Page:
The abstracts and conclusion of the papers that have gone through step 1, were read in order to get the final set in order to get the final set.
Data extraction and synthesis
After the selection, proceeded the extraction of data from papers. The extracted data were used to build a list of sociocultural aspects cited in the papers. It is possible to observe from most to less cited social aspect and evidence of the importance that each one of them has for the GSD researches.
The search period considered was from 2001 to mid-2014. The initial survey conducted in search engines and events resulted in 1794 documents. After studies selection process resulted in 43 publications, listed in Appendix.
Figure 1 shows the number of papers published per year. It is observed that in the period 2001 to 2006 the number of primary research that addressed the social and cultural aspects of GSD is reduced. However, one year after the organization of the I International Conference on Global Software Engineering, in 2006, held in Florianopolis--Brazil has identified a growing number of publications in 2007 and subsequently in 2010 and 2011. When designing a moving average for five years also identifies that, there is a steady growth during the study period.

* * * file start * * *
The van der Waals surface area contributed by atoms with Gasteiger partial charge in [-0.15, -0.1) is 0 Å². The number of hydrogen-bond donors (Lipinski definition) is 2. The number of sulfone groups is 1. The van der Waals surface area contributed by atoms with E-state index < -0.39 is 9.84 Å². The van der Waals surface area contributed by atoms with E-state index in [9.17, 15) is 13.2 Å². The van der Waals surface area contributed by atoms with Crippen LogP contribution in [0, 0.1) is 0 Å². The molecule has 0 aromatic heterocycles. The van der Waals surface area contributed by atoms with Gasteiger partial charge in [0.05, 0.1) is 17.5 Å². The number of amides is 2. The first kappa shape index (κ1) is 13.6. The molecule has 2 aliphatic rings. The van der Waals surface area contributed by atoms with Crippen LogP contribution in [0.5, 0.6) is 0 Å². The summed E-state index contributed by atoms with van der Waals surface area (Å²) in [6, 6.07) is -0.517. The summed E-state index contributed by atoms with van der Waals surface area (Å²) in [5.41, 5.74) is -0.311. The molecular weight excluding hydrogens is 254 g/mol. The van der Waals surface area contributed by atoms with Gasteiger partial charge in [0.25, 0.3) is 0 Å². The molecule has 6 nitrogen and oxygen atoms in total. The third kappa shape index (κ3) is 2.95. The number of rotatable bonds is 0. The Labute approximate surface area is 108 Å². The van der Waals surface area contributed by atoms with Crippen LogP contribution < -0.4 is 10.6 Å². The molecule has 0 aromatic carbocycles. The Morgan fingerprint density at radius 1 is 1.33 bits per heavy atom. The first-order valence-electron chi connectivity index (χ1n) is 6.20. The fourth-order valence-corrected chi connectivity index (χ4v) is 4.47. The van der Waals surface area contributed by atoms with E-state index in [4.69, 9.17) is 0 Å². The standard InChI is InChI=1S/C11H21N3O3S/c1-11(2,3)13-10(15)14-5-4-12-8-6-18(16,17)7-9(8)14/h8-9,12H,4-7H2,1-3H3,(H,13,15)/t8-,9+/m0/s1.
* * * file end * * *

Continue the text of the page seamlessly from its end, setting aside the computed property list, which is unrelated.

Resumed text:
In 2014, even in the middle of the year, 5 relevant papers to the subject of research were identified, indicating an increased interest in this research area.
The primary studies were published in different journal and conference or workshop. The Table 1 show that the relevant papers (35%) found were all published in IEEE which coincides with a conference in theme: International Conference on Global Software Engineering (ICGSE), consolidating the event as one of the main dissemination channels in GSD area.
One of the largest challenges met when Global Software Development is adopted are the problems arising from cultural differences (MacGregor et al., 2005; Da Silva et al. 2010; Casey, 2011). Sociocultural aspects dealing with issues related to social and cultural differences between distributed team (Bellur, 2006). Da Silva et al., (2010) emphasize that the effect of socio-cultural aspects should not be underestimated because they amplify the difficulties involved in DSD. In this direction, to get the benefits of distributed development is necessary to know the socio-cultural aspects and understand how they can influence software development activities.
The systematic search identified 45 socio-cultural aspects, as listed on Table 2. Table 2 highlights the identified aspects, the frequency and the works that address the socio-cultural aspect.